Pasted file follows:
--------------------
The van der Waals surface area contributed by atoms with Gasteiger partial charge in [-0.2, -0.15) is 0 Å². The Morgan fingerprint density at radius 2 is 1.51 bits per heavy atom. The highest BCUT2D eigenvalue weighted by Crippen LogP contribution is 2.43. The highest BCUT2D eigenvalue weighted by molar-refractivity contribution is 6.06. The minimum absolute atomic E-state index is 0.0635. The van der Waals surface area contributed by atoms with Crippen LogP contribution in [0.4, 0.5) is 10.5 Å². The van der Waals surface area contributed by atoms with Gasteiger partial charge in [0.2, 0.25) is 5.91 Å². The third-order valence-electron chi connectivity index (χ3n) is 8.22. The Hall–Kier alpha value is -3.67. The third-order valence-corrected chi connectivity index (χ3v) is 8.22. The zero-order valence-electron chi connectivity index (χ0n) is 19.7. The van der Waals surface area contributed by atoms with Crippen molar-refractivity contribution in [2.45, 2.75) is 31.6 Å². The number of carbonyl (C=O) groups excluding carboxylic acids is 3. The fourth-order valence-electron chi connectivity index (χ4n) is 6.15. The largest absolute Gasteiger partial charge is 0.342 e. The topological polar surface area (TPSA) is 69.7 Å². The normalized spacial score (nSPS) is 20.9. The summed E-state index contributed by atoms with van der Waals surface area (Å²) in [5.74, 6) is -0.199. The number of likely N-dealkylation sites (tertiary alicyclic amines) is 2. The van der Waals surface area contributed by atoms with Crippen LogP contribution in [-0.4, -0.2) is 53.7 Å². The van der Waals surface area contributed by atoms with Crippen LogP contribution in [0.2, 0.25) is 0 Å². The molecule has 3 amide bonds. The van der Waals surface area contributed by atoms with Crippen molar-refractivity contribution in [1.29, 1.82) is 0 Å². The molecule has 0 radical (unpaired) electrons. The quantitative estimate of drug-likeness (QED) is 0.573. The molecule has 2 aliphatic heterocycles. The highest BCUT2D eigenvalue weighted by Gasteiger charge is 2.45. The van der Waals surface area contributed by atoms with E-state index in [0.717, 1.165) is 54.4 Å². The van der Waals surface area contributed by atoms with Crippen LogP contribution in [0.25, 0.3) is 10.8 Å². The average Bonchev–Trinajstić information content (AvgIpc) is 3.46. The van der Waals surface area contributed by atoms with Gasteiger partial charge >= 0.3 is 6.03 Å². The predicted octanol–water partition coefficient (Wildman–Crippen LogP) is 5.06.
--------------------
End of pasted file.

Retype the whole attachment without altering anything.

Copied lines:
The van der Waals surface area contributed by atoms with Gasteiger partial charge in [-0.2, -0.15) is 0 Å². The Morgan fingerprint density at radius 2 is 1.51 bits per heavy atom. The highest BCUT2D eigenvalue weighted by Crippen LogP contribution is 2.43. The highest BCUT2D eigenvalue weighted by molar-refractivity contribution is 6.06. The minimum absolute atomic E-state index is 0.0635. The van der Waals surface area contributed by atoms with Crippen LogP contribution in [0.4, 0.5) is 10.5 Å². The van der Waals surface area contributed by atoms with Gasteiger partial charge in [0.2, 0.25) is 5.91 Å². The third-order valence-electron chi connectivity index (χ3n) is 8.22. The Hall–Kier alpha value is -3.67. The third-order valence-corrected chi connectivity index (χ3v) is 8.22. The zero-order valence-electron chi connectivity index (χ0n) is 19.7. The van der Waals surface area contributed by atoms with Crippen molar-refractivity contribution in [2.45, 2.75) is 31.6 Å². The number of carbonyl (C=O) groups excluding carboxylic acids is 3. The fourth-order valence-electron chi connectivity index (χ4n) is 6.15. The largest absolute Gasteiger partial charge is 0.342 e. The topological polar surface area (TPSA) is 69.7 Å². The normalized spacial score (nSPS) is 20.9. The summed E-state index contributed by atoms with van der Waals surface area (Å²) in [5.74, 6) is -0.199. The number of likely N-dealkylation sites (tertiary alicyclic amines) is 2. The van der Waals surface area contributed by atoms with Crippen LogP contribution in [-0.4, -0.2) is 53.7 Å². The van der Waals surface area contributed by atoms with Crippen LogP contribution in [0.2, 0.25) is 0 Å². The molecule has 3 amide bonds. The van der Waals surface area contributed by atoms with Crippen molar-refractivity contribution in [1.29, 1.82) is 0 Å². The molecule has 0 radical (unpaired) electrons. The quantitative estimate of drug-likeness (QED) is 0.573. The molecule has 2 aliphatic heterocycles. The highest BCUT2D eigenvalue weighted by Gasteiger charge is 2.45. The van der Waals surface area contributed by atoms with E-state index in [0.717, 1.165) is 54.4 Å². The van der Waals surface area contributed by atoms with Crippen LogP contribution in [0.25, 0.3) is 10.8 Å². The average Bonchev–Trinajstić information content (AvgIpc) is 3.46. The van der Waals surface area contributed by atoms with Gasteiger partial charge >= 0.3 is 6.03 Å². The predicted octanol–water partition coefficient (Wildman–Crippen LogP) is 5.06.